Land-Lubbers. By Alex Shearer. Hodder. pound;5.99. Seven-plus
Captain Underpants and the Preposterous Plight of the Purple Potty People. By Dav Pilkey. Scholastic. pound;8.99. Seven-plus
Michael Thorn finds fiction for confident readers
Fish, L. S. Matthews' allegorical novel, was one of the best junior fiction titles of recent years. Lexi is a crossover novel, not in the sense that has come to attach itself to that term - appealing to children and adults - but in the more common sense of traversing two audience groups, the junior and the young adult.
In that sense, Alison Jay's cover artwork, suggesting as it does very definitely a novel for young readers, does this book a disservice.
This fascinating story about a girl who has lost her memory is written in an easy, fluently informal style and can be read by a nine-year-old and, for its ruminations on identity and fate, by a 14-year-old.
The eventual explanation of the girl's identity, which I cannot even hint at, comes after a series of theatrically-timed new arrivals in the last stages of the book. A gripping metaphorical mystery.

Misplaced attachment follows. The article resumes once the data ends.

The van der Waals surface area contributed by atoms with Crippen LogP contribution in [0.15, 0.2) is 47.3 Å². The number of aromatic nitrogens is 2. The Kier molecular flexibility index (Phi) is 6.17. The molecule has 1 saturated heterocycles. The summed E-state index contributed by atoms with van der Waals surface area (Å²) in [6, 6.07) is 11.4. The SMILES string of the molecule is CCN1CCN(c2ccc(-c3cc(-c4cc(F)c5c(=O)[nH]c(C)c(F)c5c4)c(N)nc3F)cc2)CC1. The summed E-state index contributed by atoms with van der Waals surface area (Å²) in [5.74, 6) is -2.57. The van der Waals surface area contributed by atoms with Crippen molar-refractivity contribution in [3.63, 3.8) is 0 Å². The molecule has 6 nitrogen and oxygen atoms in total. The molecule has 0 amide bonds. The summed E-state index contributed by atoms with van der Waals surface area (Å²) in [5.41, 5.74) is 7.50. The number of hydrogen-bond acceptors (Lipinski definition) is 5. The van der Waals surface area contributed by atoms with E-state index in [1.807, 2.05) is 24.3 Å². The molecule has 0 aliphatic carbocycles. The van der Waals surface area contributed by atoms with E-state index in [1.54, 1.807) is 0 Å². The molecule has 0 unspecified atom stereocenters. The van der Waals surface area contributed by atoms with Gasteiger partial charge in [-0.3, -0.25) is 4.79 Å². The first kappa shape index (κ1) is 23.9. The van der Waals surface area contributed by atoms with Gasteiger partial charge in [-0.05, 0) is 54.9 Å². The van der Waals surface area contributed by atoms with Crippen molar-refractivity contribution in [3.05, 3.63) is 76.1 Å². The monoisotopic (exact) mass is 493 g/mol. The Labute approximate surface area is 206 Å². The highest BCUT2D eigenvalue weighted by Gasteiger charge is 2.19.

Land-Lubbers is quintessential light slapstick junior fiction. Clive and Eric, non-identical twins, were introduced in Sea Legs, where they caused chaos on a cruise ship. In this book, their father is asked to become manager of a London hotel for the six weeks of their summer holiday. When they were younger, the boys would have stayed with their grandparents but neither generation wants that - there is a running joke concerning the grandfather's corduroy trousers - so the boys join their father at the hotel.
Alex Shearer, an experienced scriptwriter, doesn't miss a single opportunity for humour: from their arrival, when a hotel minion refuses to let them park in the manager's bay, to the complications surrounding the theft of residents' jewels from the hotel safe, including those of a movie celebrity.
There may be lots of pictures in Captain Underpants, a few comic strip interludes and five Flip-O-Rama "cheesy animation" sets; but on page 14, the vocabulary includes reference to a "sub-omnivating ultra-zinticular bio-nanzonoflanamarzipan". Let's say your word-building skills need to be up to par if you're going to read it on your own.
Something goes wrong big time for George and Harold when they attempt to return from the Mesozoic era.
The Purple Potty takes them to a parallel universe where everything is the reverse of what it is in their own time. And thus it proves they have a new enemy to confront - Captain Blunderpants. This is a wonderfully anarchic story with a perfectly paced mix of image and word.
Dav Pilkey's excellent website (www.pilkey.comnextbook.php) shows how the illustrations evolved